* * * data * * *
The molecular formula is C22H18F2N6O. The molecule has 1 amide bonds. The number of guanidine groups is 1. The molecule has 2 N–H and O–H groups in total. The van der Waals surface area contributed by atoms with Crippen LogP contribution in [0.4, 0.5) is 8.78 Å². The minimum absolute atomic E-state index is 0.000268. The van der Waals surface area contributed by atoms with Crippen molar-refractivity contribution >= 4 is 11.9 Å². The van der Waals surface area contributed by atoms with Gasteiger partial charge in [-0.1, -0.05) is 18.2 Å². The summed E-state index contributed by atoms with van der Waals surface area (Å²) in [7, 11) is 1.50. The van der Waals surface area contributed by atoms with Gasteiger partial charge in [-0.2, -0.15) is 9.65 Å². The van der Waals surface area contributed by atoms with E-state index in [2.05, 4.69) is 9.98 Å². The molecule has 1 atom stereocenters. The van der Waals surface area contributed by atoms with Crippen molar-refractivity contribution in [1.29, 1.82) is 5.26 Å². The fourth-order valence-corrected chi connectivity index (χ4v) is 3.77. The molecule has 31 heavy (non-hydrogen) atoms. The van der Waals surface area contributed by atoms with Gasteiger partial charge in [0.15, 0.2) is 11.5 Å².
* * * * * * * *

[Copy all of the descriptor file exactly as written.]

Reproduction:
The molecular formula is C22H18F2N6O. The molecule has 1 amide bonds. The number of guanidine groups is 1. The molecule has 2 N–H and O–H groups in total. The van der Waals surface area contributed by atoms with Crippen LogP contribution in [0.4, 0.5) is 8.78 Å². The minimum absolute atomic E-state index is 0.000268. The van der Waals surface area contributed by atoms with Crippen molar-refractivity contribution >= 4 is 11.9 Å². The van der Waals surface area contributed by atoms with Gasteiger partial charge in [-0.1, -0.05) is 18.2 Å². The summed E-state index contributed by atoms with van der Waals surface area (Å²) in [7, 11) is 1.50. The van der Waals surface area contributed by atoms with Gasteiger partial charge in [-0.2, -0.15) is 9.65 Å². The van der Waals surface area contributed by atoms with E-state index in [2.05, 4.69) is 9.98 Å². The molecule has 1 atom stereocenters. The van der Waals surface area contributed by atoms with Crippen molar-refractivity contribution in [1.29, 1.82) is 5.26 Å². The fourth-order valence-corrected chi connectivity index (χ4v) is 3.77. The molecule has 31 heavy (non-hydrogen) atoms. The van der Waals surface area contributed by atoms with Gasteiger partial charge in [0.15, 0.2) is 11.5 Å².